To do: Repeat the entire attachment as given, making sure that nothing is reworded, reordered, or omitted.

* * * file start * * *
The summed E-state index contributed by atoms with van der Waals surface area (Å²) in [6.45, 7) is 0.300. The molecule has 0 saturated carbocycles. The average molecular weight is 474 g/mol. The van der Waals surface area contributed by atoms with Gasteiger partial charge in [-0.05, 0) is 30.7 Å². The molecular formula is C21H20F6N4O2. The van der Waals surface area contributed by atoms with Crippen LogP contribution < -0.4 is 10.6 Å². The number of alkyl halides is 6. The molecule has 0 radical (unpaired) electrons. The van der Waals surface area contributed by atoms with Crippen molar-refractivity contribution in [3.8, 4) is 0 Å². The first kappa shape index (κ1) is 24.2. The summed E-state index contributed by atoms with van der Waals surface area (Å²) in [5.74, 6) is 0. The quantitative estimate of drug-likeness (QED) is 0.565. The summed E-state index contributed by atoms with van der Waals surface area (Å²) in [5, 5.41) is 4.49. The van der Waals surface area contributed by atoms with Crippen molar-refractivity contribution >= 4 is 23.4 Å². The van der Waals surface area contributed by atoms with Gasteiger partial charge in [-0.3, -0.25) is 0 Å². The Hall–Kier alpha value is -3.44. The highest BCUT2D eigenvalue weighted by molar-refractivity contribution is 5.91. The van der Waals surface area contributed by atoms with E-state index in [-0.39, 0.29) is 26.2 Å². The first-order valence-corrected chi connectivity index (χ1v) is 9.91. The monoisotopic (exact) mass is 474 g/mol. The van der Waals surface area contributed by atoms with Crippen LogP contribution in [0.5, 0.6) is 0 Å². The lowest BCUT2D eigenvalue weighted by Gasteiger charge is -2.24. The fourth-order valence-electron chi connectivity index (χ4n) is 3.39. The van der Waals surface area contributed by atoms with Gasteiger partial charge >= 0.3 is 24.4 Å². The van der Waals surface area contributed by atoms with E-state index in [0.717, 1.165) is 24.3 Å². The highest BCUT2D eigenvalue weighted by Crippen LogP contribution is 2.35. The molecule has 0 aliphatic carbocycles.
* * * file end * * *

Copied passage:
The summed E-state index contributed by atoms with van der Waals surface area (Å²) in [6.45, 7) is 0.300. The molecule has 0 saturated carbocycles. The average molecular weight is 474 g/mol. The van der Waals surface area contributed by atoms with Gasteiger partial charge in [-0.05, 0) is 30.7 Å². The molecular formula is C21H20F6N4O2. The van der Waals surface area contributed by atoms with Crippen LogP contribution < -0.4 is 10.6 Å². The number of alkyl halides is 6. The molecule has 0 radical (unpaired) electrons. The van der Waals surface area contributed by atoms with Crippen molar-refractivity contribution in [3.8, 4) is 0 Å². The first kappa shape index (κ1) is 24.2. The summed E-state index contributed by atoms with van der Waals surface area (Å²) in [5.74, 6) is 0. The quantitative estimate of drug-likeness (QED) is 0.565. The summed E-state index contributed by atoms with van der Waals surface area (Å²) in [5, 5.41) is 4.49. The van der Waals surface area contributed by atoms with Crippen molar-refractivity contribution >= 4 is 23.4 Å². The van der Waals surface area contributed by atoms with Gasteiger partial charge in [-0.3, -0.25) is 0 Å². The Hall–Kier alpha value is -3.44. The highest BCUT2D eigenvalue weighted by molar-refractivity contribution is 5.91. The van der Waals surface area contributed by atoms with E-state index in [-0.39, 0.29) is 26.2 Å². The first-order valence-corrected chi connectivity index (χ1v) is 9.91. The monoisotopic (exact) mass is 474 g/mol. The van der Waals surface area contributed by atoms with Crippen LogP contribution in [0.5, 0.6) is 0 Å². The lowest BCUT2D eigenvalue weighted by Gasteiger charge is -2.24. The fourth-order valence-electron chi connectivity index (χ4n) is 3.39. The van der Waals surface area contributed by atoms with Gasteiger partial charge >= 0.3 is 24.4 Å². The van der Waals surface area contributed by atoms with E-state index in [0.717, 1.165) is 24.3 Å². The highest BCUT2D eigenvalue weighted by Crippen LogP contribution is 2.35. The molecule has 0 aliphatic carbocycles.